Usually the first
question I am asked about is why I split it into what is very nearly two plays.
The answer is that I decided this was the simplest and best way of passing on
what I wished to say about the Cassidys.
In a traditionally constructed play, the adults would have occupied the centre
of the action while the boys would have been relegated to a less important
Certainly it would have been necessary for Joe to play more of a part in the
action concerning his parents and uncles and this would have raised a number of
problems. Aggie refers to other people living in the house, Joe’s brothers and
sisters. If Joe was involved in the house action why not them also?
The demands of strict realism would, in my opinion, have bogged the action down
with trivial comings and goings and made it necessary for me to invent reasons
why people had to leave the room so that other people could play a scene
By cutting what would have been a sub-plot adrift from the major action I have
given it an almost equal importance, as well as freeing both plays from the
restrictions I mention above. After all, the audience knows it is not watching
real life. It is watching a selection of events based on reality, written down
and presented by actors as an entertainment.
There is a story concerning a man who one day walked into the studio of the
painter Pablo Picasso and boldly announced he did not like the artist’s works
because they were not realistic enough. Sometime later in his visit he showed
Picasso a photograph of a woman. ‘This is my wife’, he said; and Picasso
replied, ‘She’s a very small, flat, black and white person, isn’t she?’
As far as the arts are concerned, reality is only what a certain group of
people at a certain point in time agree will be allowed to represent reality.
Whereas the characters in
A Hard God
seem to be real and so do
the encounters between them, the form of the play tends towards
A study of the first act will reveal that the three scenes involving the adults
take place over a single evening while the three scenes involving the boys take
place over a period of weeks: swiftly-moving time intersects normal time. This
is another break with realism, yet I believe I have successfully twisted the
rules to suit the needs of my particular purpose.
Next, people are usually curious to know about the relationship between Jack
and Joe. They want to know exactly what happens between them physically.
What happens is exactly what Joe says happens: they sleep together in the same
bed with their arms about each other. The trouble between them springs from
their different sexual orientation. Jack is heterosexual, Joe homosexual. In
the pre-pill Forties, when practically any form of intimacy between boys and
girls was frowned on by their parents and elders, when it was almost necessary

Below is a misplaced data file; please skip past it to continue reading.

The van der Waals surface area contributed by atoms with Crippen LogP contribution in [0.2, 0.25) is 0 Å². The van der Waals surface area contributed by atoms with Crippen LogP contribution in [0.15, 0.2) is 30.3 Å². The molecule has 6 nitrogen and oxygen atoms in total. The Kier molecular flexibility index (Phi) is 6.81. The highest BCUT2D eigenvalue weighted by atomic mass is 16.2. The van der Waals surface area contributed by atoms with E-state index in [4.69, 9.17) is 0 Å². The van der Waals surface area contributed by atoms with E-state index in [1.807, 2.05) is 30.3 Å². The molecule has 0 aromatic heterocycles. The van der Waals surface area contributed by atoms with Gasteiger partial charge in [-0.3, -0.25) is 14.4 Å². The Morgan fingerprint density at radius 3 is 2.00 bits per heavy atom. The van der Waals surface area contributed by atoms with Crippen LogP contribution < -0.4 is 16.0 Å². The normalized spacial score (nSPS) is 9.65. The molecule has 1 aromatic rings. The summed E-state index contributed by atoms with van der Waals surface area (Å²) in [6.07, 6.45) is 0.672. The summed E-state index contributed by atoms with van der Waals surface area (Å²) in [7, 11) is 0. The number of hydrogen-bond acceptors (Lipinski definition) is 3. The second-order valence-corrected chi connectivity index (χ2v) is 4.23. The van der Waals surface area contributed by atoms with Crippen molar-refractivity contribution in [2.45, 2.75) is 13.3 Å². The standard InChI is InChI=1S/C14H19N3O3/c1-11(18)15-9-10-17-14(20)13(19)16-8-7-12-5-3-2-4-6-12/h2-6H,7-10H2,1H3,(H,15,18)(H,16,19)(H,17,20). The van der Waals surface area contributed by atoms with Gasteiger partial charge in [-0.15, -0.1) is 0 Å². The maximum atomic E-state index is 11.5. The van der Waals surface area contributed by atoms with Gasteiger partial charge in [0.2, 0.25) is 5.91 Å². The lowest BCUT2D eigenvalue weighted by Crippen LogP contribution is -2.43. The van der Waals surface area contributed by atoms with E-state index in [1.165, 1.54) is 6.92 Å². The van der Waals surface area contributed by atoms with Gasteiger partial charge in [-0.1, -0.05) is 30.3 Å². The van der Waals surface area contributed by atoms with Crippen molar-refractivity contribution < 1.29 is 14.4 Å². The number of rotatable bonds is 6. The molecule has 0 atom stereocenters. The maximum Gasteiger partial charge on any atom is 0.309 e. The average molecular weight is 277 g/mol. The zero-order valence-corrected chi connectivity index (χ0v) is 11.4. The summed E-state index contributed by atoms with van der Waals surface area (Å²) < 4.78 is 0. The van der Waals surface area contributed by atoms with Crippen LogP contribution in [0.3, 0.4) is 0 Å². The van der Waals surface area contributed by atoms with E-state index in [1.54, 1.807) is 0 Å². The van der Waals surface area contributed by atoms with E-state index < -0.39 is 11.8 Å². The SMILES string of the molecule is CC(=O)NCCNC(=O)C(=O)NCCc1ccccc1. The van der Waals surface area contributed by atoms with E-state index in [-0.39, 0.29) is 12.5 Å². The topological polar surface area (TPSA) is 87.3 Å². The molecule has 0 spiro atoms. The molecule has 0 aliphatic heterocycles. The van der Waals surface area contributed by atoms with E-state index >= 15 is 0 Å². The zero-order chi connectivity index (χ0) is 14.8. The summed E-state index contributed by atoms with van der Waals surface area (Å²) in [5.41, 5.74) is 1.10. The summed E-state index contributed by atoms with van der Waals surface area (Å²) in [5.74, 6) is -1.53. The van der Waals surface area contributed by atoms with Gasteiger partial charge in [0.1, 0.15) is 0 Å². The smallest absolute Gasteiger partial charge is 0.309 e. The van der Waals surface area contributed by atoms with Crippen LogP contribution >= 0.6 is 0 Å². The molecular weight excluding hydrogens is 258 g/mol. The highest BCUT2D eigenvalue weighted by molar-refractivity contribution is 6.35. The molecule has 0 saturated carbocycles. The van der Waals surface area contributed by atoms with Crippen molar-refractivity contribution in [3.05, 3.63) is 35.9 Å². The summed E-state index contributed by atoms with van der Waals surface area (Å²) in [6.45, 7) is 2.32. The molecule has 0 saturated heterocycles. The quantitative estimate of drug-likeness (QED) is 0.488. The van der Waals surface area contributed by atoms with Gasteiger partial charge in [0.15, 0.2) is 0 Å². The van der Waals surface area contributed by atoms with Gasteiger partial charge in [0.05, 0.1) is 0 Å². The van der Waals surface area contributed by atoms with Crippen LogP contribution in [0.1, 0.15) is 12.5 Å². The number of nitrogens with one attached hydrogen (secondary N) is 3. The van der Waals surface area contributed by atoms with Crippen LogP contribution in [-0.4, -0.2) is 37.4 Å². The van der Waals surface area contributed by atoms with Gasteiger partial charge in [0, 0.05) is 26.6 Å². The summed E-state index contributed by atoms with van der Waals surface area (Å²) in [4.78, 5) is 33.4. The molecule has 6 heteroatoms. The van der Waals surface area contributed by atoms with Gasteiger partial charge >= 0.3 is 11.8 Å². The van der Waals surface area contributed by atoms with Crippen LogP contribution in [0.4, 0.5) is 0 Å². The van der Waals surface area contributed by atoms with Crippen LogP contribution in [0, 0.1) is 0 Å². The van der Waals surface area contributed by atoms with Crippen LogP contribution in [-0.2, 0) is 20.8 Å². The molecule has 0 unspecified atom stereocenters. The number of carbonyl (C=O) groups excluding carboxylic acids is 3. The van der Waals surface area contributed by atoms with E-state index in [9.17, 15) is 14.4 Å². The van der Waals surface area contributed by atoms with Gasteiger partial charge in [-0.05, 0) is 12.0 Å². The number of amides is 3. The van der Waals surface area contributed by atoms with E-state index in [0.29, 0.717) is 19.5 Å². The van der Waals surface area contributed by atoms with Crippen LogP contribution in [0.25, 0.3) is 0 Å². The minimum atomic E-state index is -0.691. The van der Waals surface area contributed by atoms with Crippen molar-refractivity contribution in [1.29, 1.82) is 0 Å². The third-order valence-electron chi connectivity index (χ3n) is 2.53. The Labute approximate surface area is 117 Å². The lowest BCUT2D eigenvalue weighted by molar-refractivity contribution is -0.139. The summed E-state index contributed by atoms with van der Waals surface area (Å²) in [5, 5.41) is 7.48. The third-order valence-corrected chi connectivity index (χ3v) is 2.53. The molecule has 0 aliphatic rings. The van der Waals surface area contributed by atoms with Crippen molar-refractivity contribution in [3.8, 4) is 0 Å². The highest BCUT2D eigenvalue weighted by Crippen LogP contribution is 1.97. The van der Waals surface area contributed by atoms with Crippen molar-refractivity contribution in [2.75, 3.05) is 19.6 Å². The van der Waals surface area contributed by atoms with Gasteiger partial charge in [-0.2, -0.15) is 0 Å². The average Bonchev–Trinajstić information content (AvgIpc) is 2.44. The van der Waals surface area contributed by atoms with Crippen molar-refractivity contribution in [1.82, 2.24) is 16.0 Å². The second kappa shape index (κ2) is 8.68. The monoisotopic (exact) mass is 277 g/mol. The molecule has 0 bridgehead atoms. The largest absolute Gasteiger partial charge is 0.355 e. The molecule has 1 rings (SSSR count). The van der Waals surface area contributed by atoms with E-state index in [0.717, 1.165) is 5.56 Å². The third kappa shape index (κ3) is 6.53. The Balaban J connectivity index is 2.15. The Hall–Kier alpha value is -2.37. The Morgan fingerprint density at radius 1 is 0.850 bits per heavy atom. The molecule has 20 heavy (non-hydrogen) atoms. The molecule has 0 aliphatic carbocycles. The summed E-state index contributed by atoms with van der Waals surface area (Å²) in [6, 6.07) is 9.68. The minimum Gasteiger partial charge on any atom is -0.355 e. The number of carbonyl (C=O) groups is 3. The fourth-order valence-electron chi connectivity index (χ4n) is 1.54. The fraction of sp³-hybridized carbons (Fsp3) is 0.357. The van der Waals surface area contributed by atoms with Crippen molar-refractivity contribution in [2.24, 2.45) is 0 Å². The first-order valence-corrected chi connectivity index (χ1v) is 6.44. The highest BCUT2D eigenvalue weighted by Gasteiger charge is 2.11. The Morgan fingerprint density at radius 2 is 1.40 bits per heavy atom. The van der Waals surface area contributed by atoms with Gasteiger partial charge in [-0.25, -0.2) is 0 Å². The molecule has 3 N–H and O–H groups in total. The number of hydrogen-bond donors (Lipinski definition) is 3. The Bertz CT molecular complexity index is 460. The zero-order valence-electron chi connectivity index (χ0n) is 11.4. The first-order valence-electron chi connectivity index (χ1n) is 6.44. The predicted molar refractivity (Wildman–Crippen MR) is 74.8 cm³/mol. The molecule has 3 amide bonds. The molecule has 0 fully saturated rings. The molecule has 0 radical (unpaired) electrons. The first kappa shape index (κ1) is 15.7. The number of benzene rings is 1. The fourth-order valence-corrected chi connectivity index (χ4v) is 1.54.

for a girl to marry a virgin, or, at least, have had sexual relations only with
the man she was marrying, Jack carries an urgent need for sexual gratification
about with him.
He responds to what he sees as feminine elements in Joe’s nature: his extreme
modesty, his quick condemnation of sexual crudeness, his sensitivity in
understanding what Jack has been through with his family. Jack teases him as he
would a girl, misbehaving to provoke a shocked response, finally developing a
sexual attraction for Joe. But it is an attraction for a sexual substitute. As
soon as he is allowed to develop a fulfilling relationship with a girl, all
thoughts of Joe as a sex object will disappear.
Joe is a naive homosexual. He falls deeply in love with Jack but, as yet, sex
plays only a small part in his feelings for other men. It is an emotional
security he craves. When he tells Jack he did not wish for a physical contact
beyond lying beside him at Woy Woy he is speaking the truth and when this is
branded a sin, he is outraged. It was, after all, Jack who hoped for sexual
gratification and it is he who is warned by the priest in the confessional to
stay away from Joe because he is a bad influence.
Both the boys are trapped in a difficult and painful situation and, considering
what they are, there is really no solution beyond parting.
Finally, I am often asked what gave me the idea for the play. Actually, it was
never just an idea. The bones of the work had been with me all my life, growing
with my own bones.
A Hard God
is based upon events involving my family and myself.
These events have been altered and condensed, but, overall, I believe I have
managed to retain the feeling of what it was like to be an Irish-Australian
Catholic in the 1940s.
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